WHAT YOU NEED TO KNOW
World Bank accuses Bombardier of corruption to win contract in Azerbaijan
Bombardier Inc. allegedly used corruption and collusion to win a contract in Azerbaijan, then obstructed an investigation of the deal, according to a World Bank audit that could lead to the Montreal-based transportation giant being blacklisted from projects funded by the international financial institution.
The findings of the audit, which were obtained by The Globe and Mail, accuse the company of colluding with senior officials at Azerbaijan Railways to win a 2013 contract worth US$339-million to install rail-signalling equipment in the country. The deal was 85-per-cent financed by the World Bank.
The audit also found that Bombardier used an intermediary firm to “funnel bribes” worth millions of dollars to Azerbaijani officials and routed tens of millions more through a network of Russian-controlled shell companies.
The company disputes the World Bank’s findings, which have not been proved.
The Azerbaijan revelations follows allegations this week that the company deliberately inflated its cost estimates to gain an unjustified payment of about US$60-million from South Africa’s state-owned freight company. Bombardier denied any inflated costs or any other wrongdoing and said it plans to appear at the inquiry to dispute the allegations.
This is the daily Evening Update newsletter. If you’re reading this on the web, or it was forwarded to you from someone else, you can sign up for Evening Update and more than 20 more Globe newsletters on our newsletter signup page.
Trump in ‘no hurry’ to sign China trade deal as increased tariffs take effect
U.S. President Donald Trump on Friday said he was in no hurry to sign a trade deal with China as Washington imposed a new set of tariffs on Chinese goods and negotiators ended two days of talks to try to salvage an agreement.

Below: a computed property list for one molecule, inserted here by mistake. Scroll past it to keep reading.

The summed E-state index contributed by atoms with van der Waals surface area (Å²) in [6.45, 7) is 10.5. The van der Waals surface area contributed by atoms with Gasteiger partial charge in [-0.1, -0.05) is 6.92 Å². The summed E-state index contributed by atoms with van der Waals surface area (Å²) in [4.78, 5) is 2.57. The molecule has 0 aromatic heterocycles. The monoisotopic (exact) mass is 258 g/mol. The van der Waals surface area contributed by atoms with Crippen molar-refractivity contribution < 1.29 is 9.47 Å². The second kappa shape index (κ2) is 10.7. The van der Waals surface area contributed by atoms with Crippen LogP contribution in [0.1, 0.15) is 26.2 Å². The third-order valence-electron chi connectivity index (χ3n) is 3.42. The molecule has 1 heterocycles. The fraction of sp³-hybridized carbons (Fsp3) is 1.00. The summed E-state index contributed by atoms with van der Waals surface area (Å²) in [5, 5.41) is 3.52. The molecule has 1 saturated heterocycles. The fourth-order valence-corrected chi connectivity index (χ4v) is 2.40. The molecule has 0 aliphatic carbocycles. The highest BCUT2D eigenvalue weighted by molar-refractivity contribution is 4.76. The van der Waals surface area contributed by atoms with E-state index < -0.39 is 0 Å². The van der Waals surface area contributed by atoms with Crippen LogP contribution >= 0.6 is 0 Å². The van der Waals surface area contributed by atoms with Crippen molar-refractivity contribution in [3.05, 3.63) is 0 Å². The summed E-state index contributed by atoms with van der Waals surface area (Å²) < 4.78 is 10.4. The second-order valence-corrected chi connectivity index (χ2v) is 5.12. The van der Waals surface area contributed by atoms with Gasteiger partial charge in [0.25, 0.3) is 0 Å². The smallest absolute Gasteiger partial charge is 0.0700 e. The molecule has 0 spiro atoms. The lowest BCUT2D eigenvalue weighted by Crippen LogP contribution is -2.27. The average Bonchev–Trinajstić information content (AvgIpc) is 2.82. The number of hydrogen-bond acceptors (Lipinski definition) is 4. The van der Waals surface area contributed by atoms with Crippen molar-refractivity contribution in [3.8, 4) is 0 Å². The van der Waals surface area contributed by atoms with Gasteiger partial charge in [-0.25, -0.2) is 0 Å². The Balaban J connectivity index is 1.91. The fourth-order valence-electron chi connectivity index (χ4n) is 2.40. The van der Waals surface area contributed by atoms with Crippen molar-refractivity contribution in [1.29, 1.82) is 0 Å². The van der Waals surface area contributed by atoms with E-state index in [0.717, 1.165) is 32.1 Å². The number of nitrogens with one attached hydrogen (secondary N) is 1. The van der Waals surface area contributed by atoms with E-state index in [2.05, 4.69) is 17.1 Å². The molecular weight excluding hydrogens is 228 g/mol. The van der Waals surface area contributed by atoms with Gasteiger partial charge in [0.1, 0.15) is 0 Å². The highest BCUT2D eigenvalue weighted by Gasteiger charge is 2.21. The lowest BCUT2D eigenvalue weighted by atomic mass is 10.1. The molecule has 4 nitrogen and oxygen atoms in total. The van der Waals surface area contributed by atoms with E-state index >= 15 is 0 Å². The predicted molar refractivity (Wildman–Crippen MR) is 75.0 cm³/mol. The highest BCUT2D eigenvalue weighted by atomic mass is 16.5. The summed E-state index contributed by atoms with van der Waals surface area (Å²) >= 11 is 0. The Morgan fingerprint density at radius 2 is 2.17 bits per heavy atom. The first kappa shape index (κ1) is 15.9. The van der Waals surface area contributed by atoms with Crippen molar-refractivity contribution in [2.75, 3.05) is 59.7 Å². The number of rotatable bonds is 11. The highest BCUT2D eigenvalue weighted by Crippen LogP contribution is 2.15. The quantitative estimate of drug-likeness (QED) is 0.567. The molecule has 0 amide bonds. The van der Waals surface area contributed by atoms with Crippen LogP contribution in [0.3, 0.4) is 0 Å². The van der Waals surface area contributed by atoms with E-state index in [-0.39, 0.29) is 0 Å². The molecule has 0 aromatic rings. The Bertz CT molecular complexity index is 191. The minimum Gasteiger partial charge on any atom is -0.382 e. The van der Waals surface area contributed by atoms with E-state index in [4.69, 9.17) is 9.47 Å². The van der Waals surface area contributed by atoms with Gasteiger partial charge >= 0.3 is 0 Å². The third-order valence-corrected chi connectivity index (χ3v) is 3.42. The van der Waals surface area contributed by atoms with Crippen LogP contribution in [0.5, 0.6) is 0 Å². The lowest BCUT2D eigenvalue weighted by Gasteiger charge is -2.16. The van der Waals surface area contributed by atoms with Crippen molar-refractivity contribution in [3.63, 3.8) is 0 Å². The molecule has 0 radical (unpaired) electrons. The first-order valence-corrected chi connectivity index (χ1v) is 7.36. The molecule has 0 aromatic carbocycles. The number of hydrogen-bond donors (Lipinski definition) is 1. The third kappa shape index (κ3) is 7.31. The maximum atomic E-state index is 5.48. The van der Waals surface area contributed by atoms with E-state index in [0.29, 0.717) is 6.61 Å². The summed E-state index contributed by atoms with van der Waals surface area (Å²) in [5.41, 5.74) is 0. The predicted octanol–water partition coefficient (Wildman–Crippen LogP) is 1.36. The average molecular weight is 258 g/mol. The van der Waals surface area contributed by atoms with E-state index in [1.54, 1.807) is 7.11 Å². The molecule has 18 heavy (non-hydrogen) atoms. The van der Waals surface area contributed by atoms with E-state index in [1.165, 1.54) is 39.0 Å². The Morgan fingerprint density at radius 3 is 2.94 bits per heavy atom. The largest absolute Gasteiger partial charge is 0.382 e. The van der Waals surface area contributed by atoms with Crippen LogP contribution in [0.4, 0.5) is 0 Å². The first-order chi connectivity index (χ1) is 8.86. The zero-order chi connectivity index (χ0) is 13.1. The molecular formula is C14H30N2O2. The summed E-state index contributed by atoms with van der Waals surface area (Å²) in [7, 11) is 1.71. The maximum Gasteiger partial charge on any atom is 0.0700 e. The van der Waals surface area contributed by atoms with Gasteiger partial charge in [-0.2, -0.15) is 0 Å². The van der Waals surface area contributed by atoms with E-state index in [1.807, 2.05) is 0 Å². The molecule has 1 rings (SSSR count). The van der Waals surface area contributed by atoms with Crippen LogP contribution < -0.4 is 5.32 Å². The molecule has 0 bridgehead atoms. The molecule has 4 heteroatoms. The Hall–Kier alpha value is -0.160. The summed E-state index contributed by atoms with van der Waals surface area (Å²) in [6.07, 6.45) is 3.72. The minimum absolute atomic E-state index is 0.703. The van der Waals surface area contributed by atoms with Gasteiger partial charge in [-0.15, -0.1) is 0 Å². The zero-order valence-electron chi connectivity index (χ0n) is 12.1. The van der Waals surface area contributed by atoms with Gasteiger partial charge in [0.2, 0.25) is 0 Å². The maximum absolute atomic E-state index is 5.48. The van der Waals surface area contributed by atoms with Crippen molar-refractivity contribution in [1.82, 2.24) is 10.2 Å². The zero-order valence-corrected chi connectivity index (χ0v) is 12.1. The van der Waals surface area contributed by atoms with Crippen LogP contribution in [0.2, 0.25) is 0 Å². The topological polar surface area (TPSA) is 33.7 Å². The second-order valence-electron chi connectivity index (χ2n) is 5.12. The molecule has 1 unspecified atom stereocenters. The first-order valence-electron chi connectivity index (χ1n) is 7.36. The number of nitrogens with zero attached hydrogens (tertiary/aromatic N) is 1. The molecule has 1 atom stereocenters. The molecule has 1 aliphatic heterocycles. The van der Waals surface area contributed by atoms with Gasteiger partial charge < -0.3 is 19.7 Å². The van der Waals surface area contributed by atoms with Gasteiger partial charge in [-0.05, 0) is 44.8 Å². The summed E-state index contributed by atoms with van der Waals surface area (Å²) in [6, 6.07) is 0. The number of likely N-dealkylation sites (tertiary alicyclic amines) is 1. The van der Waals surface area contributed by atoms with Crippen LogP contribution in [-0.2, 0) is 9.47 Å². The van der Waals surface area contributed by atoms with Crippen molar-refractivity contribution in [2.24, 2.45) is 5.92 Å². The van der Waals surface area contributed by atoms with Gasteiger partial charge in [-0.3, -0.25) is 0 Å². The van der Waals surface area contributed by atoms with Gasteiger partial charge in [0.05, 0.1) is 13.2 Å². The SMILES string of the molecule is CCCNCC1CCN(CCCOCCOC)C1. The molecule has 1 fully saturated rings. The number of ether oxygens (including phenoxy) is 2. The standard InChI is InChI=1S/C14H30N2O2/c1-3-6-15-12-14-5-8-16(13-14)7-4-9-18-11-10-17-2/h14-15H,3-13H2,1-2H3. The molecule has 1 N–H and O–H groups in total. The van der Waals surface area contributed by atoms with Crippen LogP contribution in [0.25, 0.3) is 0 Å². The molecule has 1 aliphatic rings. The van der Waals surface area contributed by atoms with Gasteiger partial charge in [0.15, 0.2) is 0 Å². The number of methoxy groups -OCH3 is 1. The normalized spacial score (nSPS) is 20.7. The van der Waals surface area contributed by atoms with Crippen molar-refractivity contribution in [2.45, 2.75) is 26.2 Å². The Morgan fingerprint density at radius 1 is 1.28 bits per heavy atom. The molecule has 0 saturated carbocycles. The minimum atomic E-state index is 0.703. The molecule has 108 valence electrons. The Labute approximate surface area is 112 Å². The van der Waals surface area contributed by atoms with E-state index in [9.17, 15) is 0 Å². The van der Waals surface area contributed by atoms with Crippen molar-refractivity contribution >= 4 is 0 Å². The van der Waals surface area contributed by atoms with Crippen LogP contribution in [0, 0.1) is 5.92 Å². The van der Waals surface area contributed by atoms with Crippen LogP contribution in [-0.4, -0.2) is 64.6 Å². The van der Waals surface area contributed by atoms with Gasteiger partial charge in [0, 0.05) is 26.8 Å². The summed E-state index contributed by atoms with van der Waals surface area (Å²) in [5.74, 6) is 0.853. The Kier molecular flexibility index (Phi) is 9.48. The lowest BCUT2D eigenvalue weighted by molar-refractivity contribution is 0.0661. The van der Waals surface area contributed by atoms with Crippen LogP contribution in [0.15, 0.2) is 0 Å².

The United States early on Friday increased its tariffs on US$200-billion in Chinese goods to 25 per cent from 10 per cent, rattling financial markets already worried that the 10-month trade war between the world’s two largest economies could escalate. China is expected to retaliate with additional sanctions of its own.
Economy adds a shocking 106,500 jobs in April, biggest one-month gain since 1976
Canada’s labour market added 106,500 net jobs in April, the biggest one-month gain since the government started collecting comparable data in 1976.
The rush of new jobs far surpassed market forecasts and helped push down the unemployment rate to 5.7 per cent, from 5.8 per cent in March.
The dollar strengthened to a nine-day high against its U.S. counterpart and investors slashed bets for an interest rate cut this year from the Bank of Canada following the release of the record numbers.
WHAT ELSE IS ON OUR RADAR
Uber’s market debut sours most anticipated IPO since Facebook
Uber made a disappointing market debut on Friday, fueling debate on Wall Street over whether the outcome of the most anticipated listing since Facebook Inc would weigh on other Silicon Valley unicorns. Uber’s shares ended the day down 7.6 per cent at $41.57, even as the S&P 500 reversed losses to end in positive territory.
U.S. senator says two Canadians detained in China face ‘harsh’ treatment
U.S. lawmakers won’t rest until Canadian ex-diplomat Michael Kovrig and entrepreneur Michael Spavor are freed, says a powerful Republican senator. The support for Canada came as the China-U.S. trade war escalated Friday.
Toddler dies after being left in hot car in Burnaby, B.C.: RCMP
A 16-month-old toddler has died after being left in a vehicle for several hours during a spring heat wave. The child’s father was found at the scene and both parents are co-operating in the investigation.